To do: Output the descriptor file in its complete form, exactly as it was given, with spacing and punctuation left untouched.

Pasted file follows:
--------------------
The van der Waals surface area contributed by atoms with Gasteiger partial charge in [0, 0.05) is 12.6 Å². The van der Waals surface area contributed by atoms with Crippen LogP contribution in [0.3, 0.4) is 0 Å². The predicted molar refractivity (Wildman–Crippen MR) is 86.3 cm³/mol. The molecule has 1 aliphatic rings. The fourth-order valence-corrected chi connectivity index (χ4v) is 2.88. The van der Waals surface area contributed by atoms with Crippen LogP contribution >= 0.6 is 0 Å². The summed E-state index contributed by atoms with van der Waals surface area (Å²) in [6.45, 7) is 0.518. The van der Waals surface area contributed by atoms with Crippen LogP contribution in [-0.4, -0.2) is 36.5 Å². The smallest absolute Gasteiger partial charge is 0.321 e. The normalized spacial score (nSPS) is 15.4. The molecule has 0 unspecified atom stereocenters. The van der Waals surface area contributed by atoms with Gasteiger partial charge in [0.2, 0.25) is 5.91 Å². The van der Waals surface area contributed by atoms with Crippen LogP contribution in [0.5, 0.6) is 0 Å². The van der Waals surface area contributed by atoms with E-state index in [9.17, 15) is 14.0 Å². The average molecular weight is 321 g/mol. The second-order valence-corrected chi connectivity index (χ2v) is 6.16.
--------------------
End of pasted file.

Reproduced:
The van der Waals surface area contributed by atoms with Gasteiger partial charge in [0, 0.05) is 12.6 Å². The van der Waals surface area contributed by atoms with Crippen LogP contribution in [0.3, 0.4) is 0 Å². The predicted molar refractivity (Wildman–Crippen MR) is 86.3 cm³/mol. The molecule has 1 aliphatic rings. The fourth-order valence-corrected chi connectivity index (χ4v) is 2.88. The van der Waals surface area contributed by atoms with Crippen LogP contribution >= 0.6 is 0 Å². The summed E-state index contributed by atoms with van der Waals surface area (Å²) in [6.45, 7) is 0.518. The van der Waals surface area contributed by atoms with Crippen LogP contribution in [-0.4, -0.2) is 36.5 Å². The smallest absolute Gasteiger partial charge is 0.321 e. The normalized spacial score (nSPS) is 15.4. The molecule has 0 unspecified atom stereocenters. The van der Waals surface area contributed by atoms with Gasteiger partial charge in [0.2, 0.25) is 5.91 Å². The van der Waals surface area contributed by atoms with Crippen LogP contribution in [0.5, 0.6) is 0 Å². The van der Waals surface area contributed by atoms with E-state index in [9.17, 15) is 14.0 Å². The average molecular weight is 321 g/mol. The second-order valence-corrected chi connectivity index (χ2v) is 6.16.